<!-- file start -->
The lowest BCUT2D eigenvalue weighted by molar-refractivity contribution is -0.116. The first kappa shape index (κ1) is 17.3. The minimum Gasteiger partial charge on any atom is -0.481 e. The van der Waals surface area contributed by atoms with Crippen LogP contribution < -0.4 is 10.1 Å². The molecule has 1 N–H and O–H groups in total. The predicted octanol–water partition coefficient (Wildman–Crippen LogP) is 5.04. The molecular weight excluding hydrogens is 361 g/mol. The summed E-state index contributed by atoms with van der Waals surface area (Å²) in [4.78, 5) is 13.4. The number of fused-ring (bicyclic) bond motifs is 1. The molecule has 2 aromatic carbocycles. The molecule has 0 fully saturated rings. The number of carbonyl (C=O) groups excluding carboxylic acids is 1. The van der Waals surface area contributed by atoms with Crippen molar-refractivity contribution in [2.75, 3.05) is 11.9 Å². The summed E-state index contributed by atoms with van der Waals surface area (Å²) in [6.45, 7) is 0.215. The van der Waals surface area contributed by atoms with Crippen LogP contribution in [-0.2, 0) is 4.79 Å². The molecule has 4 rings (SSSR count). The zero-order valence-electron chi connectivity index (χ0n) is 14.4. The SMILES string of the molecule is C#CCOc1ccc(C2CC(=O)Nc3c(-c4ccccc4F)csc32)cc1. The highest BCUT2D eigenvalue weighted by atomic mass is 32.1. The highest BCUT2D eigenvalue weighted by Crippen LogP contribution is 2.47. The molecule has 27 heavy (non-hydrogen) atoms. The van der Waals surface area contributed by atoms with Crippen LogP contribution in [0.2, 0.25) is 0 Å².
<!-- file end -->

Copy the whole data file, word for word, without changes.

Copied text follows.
The lowest BCUT2D eigenvalue weighted by molar-refractivity contribution is -0.116. The first kappa shape index (κ1) is 17.3. The minimum Gasteiger partial charge on any atom is -0.481 e. The van der Waals surface area contributed by atoms with Crippen LogP contribution < -0.4 is 10.1 Å². The molecule has 1 N–H and O–H groups in total. The predicted octanol–water partition coefficient (Wildman–Crippen LogP) is 5.04. The molecular weight excluding hydrogens is 361 g/mol. The summed E-state index contributed by atoms with van der Waals surface area (Å²) in [4.78, 5) is 13.4. The number of fused-ring (bicyclic) bond motifs is 1. The molecule has 2 aromatic carbocycles. The molecule has 0 fully saturated rings. The number of carbonyl (C=O) groups excluding carboxylic acids is 1. The van der Waals surface area contributed by atoms with Crippen molar-refractivity contribution in [2.75, 3.05) is 11.9 Å². The summed E-state index contributed by atoms with van der Waals surface area (Å²) in [6.45, 7) is 0.215. The van der Waals surface area contributed by atoms with Crippen LogP contribution in [-0.2, 0) is 4.79 Å². The molecule has 4 rings (SSSR count). The zero-order valence-electron chi connectivity index (χ0n) is 14.4. The SMILES string of the molecule is C#CCOc1ccc(C2CC(=O)Nc3c(-c4ccccc4F)csc32)cc1. The highest BCUT2D eigenvalue weighted by atomic mass is 32.1. The highest BCUT2D eigenvalue weighted by Crippen LogP contribution is 2.47. The molecule has 27 heavy (non-hydrogen) atoms. The van der Waals surface area contributed by atoms with Crippen LogP contribution in [0.2, 0.25) is 0 Å².